The areas with the lowest industrial vacancies include Los Angeles; San Francisco; Tucson; Orange County, Calif.; Portland, Ore.; and Las Vegas, all with vacancy rates of 6.1 percent or less.

Net absorption of industrial space in 58 markets tracked is expected total 127.4 million square feet in 2007 and 144.0 million next year, down from 205.4 million in 2006.

Industrial transaction volume in the first 10 months of 2007 was $35.8 billion, compared with $38.9 billion for all of 2006.



NAR FORECAST: With industrial obsolescence a factor in many markets, many users are considering building or renting in secondary or tertiary markets. In the first ten months of 2007 almost 16% of industrial investment transactions were in markets outside the 57 primary markets tracked in this report. With abundant development land and relatively low concerns with site remediation, these secondary and tertiary markets are poised to generate greater interest by users of industrial space.


The Office Sector:
Investment transactions soar to over $174 billion despite modest up-tick in vacancy….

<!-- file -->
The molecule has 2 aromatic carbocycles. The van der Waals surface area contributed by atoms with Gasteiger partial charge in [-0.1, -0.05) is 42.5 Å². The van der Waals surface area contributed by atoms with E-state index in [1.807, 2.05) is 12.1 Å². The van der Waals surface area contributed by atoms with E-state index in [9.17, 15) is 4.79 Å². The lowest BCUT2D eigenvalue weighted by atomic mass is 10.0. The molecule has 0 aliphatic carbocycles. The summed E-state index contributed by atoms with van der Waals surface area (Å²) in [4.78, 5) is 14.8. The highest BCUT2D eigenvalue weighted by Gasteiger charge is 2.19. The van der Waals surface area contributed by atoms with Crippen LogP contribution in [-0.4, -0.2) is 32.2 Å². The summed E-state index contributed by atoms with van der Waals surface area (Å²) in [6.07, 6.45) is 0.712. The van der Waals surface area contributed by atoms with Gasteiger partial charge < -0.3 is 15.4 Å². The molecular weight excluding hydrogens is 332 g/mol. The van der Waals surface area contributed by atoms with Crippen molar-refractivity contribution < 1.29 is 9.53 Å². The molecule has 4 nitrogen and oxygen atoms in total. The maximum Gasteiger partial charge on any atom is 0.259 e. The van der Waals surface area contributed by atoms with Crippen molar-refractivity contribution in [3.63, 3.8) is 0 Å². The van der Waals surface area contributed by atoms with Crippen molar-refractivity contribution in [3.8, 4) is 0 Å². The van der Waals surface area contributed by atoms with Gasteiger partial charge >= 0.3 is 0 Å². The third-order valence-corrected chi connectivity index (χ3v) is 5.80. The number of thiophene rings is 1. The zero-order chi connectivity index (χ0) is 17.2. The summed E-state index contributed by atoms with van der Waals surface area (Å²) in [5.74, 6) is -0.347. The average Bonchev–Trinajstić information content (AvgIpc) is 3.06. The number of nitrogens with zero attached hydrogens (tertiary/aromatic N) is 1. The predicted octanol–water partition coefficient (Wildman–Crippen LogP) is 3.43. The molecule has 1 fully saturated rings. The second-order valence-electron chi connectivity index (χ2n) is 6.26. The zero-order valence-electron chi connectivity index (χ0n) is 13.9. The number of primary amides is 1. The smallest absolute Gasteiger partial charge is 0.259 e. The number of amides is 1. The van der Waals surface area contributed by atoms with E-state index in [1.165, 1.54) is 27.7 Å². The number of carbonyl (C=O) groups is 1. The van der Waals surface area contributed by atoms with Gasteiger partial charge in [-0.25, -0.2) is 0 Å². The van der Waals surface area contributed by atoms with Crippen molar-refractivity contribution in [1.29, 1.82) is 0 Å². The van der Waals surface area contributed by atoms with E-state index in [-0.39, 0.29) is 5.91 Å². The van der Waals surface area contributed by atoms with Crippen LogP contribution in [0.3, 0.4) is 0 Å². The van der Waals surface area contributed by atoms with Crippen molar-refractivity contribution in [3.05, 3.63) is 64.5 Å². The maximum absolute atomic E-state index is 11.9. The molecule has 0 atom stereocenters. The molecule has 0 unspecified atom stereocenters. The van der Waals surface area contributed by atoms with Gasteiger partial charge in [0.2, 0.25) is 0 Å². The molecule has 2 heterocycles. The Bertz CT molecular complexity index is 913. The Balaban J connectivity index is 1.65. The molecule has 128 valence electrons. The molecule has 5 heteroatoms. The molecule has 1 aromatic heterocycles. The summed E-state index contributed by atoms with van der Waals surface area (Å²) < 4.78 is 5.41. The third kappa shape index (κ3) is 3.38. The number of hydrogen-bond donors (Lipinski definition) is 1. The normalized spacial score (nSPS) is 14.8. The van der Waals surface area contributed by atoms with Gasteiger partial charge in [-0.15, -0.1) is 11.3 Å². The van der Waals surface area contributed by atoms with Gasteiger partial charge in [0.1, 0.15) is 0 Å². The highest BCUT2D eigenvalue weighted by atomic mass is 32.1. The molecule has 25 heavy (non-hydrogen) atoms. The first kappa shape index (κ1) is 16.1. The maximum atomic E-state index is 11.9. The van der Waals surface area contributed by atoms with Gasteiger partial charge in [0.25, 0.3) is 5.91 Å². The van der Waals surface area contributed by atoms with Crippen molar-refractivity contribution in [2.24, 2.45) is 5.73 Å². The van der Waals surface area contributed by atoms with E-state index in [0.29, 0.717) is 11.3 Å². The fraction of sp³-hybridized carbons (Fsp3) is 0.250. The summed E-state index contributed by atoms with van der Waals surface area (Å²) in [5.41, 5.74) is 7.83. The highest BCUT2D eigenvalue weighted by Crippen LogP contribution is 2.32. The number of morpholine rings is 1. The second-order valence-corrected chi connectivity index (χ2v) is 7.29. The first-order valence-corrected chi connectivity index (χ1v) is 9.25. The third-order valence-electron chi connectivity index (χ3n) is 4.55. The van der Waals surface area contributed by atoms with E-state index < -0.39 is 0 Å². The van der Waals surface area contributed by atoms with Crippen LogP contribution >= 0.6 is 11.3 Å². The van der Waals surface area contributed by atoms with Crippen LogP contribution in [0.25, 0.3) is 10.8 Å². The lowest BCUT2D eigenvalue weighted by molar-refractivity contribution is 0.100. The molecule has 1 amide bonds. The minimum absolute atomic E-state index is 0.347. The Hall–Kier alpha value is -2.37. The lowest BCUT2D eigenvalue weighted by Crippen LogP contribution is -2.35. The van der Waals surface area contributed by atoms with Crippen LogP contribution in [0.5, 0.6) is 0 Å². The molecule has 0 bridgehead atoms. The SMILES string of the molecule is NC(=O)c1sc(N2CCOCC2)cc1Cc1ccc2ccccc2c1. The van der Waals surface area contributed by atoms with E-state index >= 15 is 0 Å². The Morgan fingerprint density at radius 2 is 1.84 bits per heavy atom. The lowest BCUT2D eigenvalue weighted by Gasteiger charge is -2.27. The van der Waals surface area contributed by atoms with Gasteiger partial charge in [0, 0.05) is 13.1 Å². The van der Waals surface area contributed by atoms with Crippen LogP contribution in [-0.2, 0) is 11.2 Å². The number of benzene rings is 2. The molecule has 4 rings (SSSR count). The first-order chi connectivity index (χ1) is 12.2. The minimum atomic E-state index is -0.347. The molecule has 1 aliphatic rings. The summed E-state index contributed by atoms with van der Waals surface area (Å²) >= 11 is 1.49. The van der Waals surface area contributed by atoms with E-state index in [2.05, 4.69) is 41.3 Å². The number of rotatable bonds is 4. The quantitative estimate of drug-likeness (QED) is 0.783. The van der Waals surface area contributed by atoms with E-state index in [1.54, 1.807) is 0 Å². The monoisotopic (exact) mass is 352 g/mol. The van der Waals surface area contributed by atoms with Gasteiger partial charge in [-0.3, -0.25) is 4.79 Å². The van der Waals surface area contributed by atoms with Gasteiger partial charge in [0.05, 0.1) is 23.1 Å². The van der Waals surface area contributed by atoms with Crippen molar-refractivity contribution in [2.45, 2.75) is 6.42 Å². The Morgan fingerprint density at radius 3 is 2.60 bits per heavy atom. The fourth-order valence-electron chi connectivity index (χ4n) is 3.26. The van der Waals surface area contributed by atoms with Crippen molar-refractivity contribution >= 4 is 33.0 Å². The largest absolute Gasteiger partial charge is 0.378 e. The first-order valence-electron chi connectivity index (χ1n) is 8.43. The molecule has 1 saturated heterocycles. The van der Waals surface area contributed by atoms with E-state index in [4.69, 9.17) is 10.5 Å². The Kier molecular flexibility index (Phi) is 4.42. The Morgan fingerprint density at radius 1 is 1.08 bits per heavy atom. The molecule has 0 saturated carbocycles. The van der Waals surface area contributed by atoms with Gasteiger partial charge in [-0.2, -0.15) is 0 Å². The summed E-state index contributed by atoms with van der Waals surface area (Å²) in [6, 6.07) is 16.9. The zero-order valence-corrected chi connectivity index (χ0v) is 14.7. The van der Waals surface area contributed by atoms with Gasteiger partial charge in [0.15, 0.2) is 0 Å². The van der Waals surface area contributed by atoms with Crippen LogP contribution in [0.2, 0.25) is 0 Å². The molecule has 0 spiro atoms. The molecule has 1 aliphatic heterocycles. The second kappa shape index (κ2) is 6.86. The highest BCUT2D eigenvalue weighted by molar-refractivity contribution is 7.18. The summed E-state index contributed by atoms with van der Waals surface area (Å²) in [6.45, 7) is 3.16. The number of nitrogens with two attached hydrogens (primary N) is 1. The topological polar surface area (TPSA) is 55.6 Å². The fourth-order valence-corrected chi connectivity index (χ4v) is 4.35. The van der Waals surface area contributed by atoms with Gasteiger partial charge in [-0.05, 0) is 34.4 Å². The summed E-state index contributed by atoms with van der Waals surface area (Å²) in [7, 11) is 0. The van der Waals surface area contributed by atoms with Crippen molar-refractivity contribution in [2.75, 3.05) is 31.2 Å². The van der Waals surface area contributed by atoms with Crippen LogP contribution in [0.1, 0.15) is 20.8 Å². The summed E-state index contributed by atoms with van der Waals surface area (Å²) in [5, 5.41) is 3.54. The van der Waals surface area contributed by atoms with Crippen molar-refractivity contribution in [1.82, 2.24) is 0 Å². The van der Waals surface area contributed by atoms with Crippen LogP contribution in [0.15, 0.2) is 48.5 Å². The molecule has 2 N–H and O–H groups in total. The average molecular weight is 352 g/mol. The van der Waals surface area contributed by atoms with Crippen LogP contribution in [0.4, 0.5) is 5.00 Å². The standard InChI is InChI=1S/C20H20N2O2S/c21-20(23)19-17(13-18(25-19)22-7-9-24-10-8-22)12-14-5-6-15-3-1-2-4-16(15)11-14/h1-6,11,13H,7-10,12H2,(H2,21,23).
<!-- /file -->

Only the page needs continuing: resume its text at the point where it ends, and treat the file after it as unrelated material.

With jobs still being created in most regions, the demand for office space continues to be positive. The office sector is experiencing new supply, which is for the most part build-to-suit or with a significant pre-lease in place. The problem with new supply is that there is often a lag time for older vacated space to be leased up.  Investment grade office properties with solid income streams will be the most in demand by institutional investors, equity funds and foreign investors. Since not all of the vacated space is being back-filled or leased, office vacancies are forecast to rise to 13.2 percent by the fourth quarter of 2008 from an estimated 12.9 percent in the current quarter; it was 12.6 percent at the end of 2006.  Annual rent growth in the office sector should be 8.0 percent this year and 2.0 percent in 2008, after rising 5.2 percent in 2006.Projections for the fourth quarter show areas with the lowest office vacancies include New York City; Honolulu; Tucson, Ariz.; Long Island, N.Y.; Los Angeles; and Riverside, Calif., all with vacancy rates of 10.0 percent or less.Net absorption of office space in 57 markets tracked, which includes the leasing of new space coming on the market as well as space in existing properties, is likely total 55.4 million square feet in 2007 and 43.0 million next year, but below the 81.2 million in 2006.